The key to leadership: The leader as coach

By Stephanie Beard*

I am not sure about you, but I have a vision of what my ideal place of work is.  I want to work in a workplace that creates a positive environment, which allows me to be the best I can be, somewhere that cares about me as a person.  I want to be engaged in what I do and have meaning and purpose.  I want to continue to learn and have a sense of achievement.  Relationships are important to me at work and I want to have a bit of fun. 

 The key to this is leadership.  In any business there needs to be talent, the people who have the skills to do the work.  We all want to belong to a culture that is worth belonging to, but it is leadership that brings it all together.  Leaders that are worth following, leaders who are prepared to coach and develop you and make a positive difference in your life.

 The Leader as Coach will help another person reach their potential by creating dialogue that leads to awareness and action.  They help someone to be the best they can be and accelerate their development and progression.  The leader as coach unlocks the potential in other people.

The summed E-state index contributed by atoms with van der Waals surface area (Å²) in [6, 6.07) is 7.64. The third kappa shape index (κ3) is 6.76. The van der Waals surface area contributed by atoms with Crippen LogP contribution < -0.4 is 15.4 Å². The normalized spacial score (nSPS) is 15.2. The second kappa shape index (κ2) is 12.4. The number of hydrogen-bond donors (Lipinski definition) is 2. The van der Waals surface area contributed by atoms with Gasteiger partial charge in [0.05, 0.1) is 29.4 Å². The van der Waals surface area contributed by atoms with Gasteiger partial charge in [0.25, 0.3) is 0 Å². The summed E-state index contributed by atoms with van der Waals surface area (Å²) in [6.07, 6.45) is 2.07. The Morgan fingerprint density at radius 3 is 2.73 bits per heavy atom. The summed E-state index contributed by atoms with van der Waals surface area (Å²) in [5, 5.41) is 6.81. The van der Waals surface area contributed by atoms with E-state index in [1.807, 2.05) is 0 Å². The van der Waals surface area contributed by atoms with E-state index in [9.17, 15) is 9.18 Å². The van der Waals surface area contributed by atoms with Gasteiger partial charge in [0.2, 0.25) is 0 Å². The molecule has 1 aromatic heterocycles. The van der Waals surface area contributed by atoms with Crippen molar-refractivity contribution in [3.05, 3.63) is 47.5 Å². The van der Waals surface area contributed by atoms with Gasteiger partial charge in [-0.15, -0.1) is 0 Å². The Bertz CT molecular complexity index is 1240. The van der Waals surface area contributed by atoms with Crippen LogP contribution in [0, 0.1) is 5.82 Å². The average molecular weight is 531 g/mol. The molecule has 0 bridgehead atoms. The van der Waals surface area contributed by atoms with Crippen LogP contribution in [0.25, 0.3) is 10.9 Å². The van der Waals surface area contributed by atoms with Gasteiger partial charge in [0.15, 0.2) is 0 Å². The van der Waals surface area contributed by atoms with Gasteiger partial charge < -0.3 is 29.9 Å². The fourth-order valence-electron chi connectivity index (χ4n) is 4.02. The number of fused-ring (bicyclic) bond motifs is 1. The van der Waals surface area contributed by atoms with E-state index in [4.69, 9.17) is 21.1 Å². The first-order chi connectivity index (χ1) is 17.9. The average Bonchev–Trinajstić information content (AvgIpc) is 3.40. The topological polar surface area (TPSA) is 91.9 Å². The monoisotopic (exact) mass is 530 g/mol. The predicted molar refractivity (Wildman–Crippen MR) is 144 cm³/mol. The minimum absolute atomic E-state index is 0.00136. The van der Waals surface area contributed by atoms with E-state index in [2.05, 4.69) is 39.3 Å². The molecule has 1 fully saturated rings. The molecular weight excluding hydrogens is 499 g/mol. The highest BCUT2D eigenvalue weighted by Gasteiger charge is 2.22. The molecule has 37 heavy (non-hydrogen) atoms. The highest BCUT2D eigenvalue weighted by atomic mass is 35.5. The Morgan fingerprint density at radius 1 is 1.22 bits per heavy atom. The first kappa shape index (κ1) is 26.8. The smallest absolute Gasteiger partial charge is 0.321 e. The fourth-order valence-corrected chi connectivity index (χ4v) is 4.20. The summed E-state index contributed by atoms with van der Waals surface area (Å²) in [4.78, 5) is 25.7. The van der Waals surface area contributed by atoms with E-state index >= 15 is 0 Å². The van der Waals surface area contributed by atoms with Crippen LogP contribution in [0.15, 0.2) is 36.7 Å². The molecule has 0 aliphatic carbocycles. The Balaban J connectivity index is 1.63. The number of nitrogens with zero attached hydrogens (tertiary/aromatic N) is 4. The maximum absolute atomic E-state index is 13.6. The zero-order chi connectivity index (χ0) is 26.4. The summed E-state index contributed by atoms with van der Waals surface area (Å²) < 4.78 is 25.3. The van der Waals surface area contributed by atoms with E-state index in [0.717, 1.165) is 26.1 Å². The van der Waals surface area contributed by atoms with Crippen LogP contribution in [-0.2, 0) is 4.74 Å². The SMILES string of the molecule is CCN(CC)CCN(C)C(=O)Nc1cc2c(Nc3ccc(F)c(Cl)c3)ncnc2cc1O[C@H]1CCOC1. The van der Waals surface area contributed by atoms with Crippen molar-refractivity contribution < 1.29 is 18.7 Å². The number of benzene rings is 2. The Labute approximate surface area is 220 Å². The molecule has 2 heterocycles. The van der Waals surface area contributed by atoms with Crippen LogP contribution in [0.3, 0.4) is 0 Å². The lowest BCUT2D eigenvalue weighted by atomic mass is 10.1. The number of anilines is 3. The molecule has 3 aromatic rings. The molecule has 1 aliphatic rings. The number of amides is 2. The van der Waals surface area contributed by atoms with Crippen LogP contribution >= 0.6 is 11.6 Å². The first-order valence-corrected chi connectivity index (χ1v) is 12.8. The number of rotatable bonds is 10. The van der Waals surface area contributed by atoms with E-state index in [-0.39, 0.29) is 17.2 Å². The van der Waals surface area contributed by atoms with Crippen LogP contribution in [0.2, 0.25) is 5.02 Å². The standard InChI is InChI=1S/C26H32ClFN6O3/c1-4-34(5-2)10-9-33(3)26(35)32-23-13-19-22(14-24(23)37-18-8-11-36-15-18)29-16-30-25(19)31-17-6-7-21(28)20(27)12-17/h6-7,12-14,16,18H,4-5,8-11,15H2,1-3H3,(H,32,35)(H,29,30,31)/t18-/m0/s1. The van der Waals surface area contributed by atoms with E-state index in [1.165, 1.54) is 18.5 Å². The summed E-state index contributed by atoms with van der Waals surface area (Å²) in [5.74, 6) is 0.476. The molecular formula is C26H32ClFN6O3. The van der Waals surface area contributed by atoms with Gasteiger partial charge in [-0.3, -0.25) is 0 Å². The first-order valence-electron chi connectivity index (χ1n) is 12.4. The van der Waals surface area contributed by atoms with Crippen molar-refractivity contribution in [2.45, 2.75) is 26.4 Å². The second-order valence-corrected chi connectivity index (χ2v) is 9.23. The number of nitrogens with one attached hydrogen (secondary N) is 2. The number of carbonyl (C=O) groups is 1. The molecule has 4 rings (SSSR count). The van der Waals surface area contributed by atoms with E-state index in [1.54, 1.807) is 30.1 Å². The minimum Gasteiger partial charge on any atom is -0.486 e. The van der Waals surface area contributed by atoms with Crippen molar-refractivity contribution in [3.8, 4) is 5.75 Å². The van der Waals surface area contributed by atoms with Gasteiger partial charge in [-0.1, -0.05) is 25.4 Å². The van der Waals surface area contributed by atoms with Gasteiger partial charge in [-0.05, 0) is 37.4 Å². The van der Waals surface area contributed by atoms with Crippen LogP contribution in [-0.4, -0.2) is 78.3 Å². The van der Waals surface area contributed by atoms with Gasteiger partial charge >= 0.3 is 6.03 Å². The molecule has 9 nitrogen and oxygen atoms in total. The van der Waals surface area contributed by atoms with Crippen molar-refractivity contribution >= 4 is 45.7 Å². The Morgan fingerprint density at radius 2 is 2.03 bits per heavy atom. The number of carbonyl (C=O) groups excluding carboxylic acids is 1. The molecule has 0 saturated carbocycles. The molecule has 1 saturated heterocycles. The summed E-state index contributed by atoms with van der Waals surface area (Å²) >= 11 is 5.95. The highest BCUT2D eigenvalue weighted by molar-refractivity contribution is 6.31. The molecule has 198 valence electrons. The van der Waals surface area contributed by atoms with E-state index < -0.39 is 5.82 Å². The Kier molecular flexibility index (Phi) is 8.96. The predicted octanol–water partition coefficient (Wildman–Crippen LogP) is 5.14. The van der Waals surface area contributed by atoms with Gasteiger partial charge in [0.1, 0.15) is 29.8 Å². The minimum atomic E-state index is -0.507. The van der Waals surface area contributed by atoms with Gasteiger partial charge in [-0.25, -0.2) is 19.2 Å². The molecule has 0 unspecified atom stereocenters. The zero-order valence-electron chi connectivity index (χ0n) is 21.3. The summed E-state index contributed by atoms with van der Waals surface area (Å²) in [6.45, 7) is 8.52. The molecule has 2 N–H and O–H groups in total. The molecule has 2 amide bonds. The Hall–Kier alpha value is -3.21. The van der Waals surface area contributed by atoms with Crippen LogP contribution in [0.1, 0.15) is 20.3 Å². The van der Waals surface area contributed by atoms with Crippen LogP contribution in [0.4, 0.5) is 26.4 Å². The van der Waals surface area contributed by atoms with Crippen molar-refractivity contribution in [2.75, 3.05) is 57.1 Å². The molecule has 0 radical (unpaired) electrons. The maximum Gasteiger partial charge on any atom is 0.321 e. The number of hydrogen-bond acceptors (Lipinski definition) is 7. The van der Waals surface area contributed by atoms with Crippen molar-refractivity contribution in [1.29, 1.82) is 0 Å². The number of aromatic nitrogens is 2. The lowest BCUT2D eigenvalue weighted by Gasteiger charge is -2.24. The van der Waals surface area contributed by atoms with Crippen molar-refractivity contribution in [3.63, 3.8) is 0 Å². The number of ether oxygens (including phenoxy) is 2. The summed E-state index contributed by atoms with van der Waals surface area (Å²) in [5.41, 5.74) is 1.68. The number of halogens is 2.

A coaching style of leadership helps someone focus on where they want to go, makes them aware of what is stopping them and assists in setting strategies to achieve goals.

It is a powerful style of leadership and people respond because they feel encouraged and motivated to change or improve.  Why?  They have someone who believes in them and is prepared to invest time in their development and take a genuine interest in them.

 The Leader as Coach builds the relationship based on trust and respect assists in drawing out the picture to achieve the change.  Coaching is about asking questions and listening.  It is not about telling a person what they have to do. 

 The skills required are active listening, ability to ask good questions, provide clear feedback, build a rapport and provide support.  Empathy is vital for a coaching relationship.  Follow the LUNA Rule – Listen for understanding not for agreement.

Assist the person to set goals, this provides the roadmap of where they want to go and what they want to achieve.  Once the goals are set it is important to agree upon an action plan and the way forward. 

The future workforce will be the Millennials, the people born between 1977 and 1997 and they will demand feedback from their boss and they will expect to be coached and mentored.  If they don’t receive it they will look elsewhere.

People look for leaders who can inspire them, motivate them and drive them to be the best they can be.  They want leaders who are prepared to coach and develop them and make a positive difference in their life.

*Stephanie Beard is the Human Resources Manager for legal firm The Lantern Legal Group, incorporating Harwood Andrews and Sladen Legal. She is an experienced and certified HR professional and manages more than 160 staff across 4 office locations in Victoria. She holds an MBA with a major in HR and a Masters of Business Coaching (Distinction). She is a member of the Australian Human Resources Institute.